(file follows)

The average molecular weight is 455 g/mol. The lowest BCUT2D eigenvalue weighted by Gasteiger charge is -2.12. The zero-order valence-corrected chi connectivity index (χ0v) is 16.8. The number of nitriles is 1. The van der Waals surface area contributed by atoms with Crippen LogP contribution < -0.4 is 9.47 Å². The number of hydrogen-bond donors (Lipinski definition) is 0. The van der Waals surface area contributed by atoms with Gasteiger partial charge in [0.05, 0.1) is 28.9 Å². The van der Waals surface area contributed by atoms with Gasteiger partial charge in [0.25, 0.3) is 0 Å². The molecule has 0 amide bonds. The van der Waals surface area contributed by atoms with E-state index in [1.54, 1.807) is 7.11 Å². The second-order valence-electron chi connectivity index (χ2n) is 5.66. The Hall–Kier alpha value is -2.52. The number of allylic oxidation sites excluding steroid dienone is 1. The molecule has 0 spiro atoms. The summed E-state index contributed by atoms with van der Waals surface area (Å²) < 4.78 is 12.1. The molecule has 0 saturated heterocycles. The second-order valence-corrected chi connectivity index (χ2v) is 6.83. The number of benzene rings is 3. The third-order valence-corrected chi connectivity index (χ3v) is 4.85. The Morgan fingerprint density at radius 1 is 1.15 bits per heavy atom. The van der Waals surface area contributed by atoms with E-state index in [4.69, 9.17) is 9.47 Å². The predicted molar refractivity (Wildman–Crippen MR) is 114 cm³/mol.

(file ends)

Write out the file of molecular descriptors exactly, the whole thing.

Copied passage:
The average molecular weight is 455 g/mol. The lowest BCUT2D eigenvalue weighted by Gasteiger charge is -2.12. The zero-order valence-corrected chi connectivity index (χ0v) is 16.8. The number of nitriles is 1. The van der Waals surface area contributed by atoms with Crippen LogP contribution < -0.4 is 9.47 Å². The number of hydrogen-bond donors (Lipinski definition) is 0. The van der Waals surface area contributed by atoms with Gasteiger partial charge in [0.05, 0.1) is 28.9 Å². The van der Waals surface area contributed by atoms with Gasteiger partial charge in [0.25, 0.3) is 0 Å². The molecule has 0 amide bonds. The van der Waals surface area contributed by atoms with E-state index in [1.54, 1.807) is 7.11 Å². The second-order valence-electron chi connectivity index (χ2n) is 5.66. The Hall–Kier alpha value is -2.52. The number of allylic oxidation sites excluding steroid dienone is 1. The molecule has 0 spiro atoms. The summed E-state index contributed by atoms with van der Waals surface area (Å²) < 4.78 is 12.1. The molecule has 0 saturated heterocycles. The second-order valence-corrected chi connectivity index (χ2v) is 6.83. The number of benzene rings is 3. The third-order valence-corrected chi connectivity index (χ3v) is 4.85. The Morgan fingerprint density at radius 1 is 1.15 bits per heavy atom. The van der Waals surface area contributed by atoms with E-state index in [4.69, 9.17) is 9.47 Å². The predicted molar refractivity (Wildman–Crippen MR) is 114 cm³/mol.